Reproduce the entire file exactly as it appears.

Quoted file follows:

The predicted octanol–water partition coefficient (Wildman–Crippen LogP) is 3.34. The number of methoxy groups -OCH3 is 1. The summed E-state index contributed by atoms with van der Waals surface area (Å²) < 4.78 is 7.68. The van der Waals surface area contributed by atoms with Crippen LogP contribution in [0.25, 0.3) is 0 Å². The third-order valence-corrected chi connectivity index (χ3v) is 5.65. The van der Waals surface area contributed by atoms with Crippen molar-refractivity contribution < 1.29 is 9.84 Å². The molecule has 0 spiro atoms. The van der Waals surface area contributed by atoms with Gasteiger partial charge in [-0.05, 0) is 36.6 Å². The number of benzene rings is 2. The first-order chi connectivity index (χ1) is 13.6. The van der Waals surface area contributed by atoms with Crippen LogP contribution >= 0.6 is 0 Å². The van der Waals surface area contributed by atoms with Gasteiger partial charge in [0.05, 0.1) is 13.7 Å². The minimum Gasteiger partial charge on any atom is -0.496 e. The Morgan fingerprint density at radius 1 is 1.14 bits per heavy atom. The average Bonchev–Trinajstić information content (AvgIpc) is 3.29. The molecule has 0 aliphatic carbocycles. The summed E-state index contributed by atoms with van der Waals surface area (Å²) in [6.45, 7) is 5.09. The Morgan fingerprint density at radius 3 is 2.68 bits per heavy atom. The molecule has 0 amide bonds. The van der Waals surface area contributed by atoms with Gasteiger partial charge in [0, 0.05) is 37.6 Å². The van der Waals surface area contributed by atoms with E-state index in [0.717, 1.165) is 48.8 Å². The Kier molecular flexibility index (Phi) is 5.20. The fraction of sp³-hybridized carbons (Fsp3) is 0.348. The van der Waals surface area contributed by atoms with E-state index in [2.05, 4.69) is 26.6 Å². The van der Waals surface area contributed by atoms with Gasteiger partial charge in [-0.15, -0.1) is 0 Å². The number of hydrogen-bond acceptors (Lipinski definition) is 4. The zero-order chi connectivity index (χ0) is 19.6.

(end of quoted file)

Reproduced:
The predicted octanol–water partition coefficient (Wildman–Crippen LogP) is 3.34. The number of methoxy groups -OCH3 is 1. The summed E-state index contributed by atoms with van der Waals surface area (Å²) < 4.78 is 7.68. The van der Waals surface area contributed by atoms with Crippen LogP contribution in [0.25, 0.3) is 0 Å². The third-order valence-corrected chi connectivity index (χ3v) is 5.65. The van der Waals surface area contributed by atoms with Crippen molar-refractivity contribution < 1.29 is 9.84 Å². The molecule has 0 spiro atoms. The van der Waals surface area contributed by atoms with Gasteiger partial charge in [-0.05, 0) is 36.6 Å². The number of benzene rings is 2. The first-order chi connectivity index (χ1) is 13.6. The van der Waals surface area contributed by atoms with Crippen LogP contribution >= 0.6 is 0 Å². The van der Waals surface area contributed by atoms with Gasteiger partial charge in [0.05, 0.1) is 13.7 Å². The minimum Gasteiger partial charge on any atom is -0.496 e. The Morgan fingerprint density at radius 1 is 1.14 bits per heavy atom. The average Bonchev–Trinajstić information content (AvgIpc) is 3.29. The molecule has 0 aliphatic carbocycles. The summed E-state index contributed by atoms with van der Waals surface area (Å²) in [6.45, 7) is 5.09. The Morgan fingerprint density at radius 3 is 2.68 bits per heavy atom. The molecule has 0 amide bonds. The van der Waals surface area contributed by atoms with Gasteiger partial charge in [0, 0.05) is 37.6 Å². The van der Waals surface area contributed by atoms with E-state index in [0.717, 1.165) is 48.8 Å². The Kier molecular flexibility index (Phi) is 5.20. The fraction of sp³-hybridized carbons (Fsp3) is 0.348. The van der Waals surface area contributed by atoms with E-state index in [2.05, 4.69) is 26.6 Å². The van der Waals surface area contributed by atoms with Gasteiger partial charge in [-0.15, -0.1) is 0 Å². The number of hydrogen-bond acceptors (Lipinski definition) is 4. The zero-order chi connectivity index (χ0) is 19.6.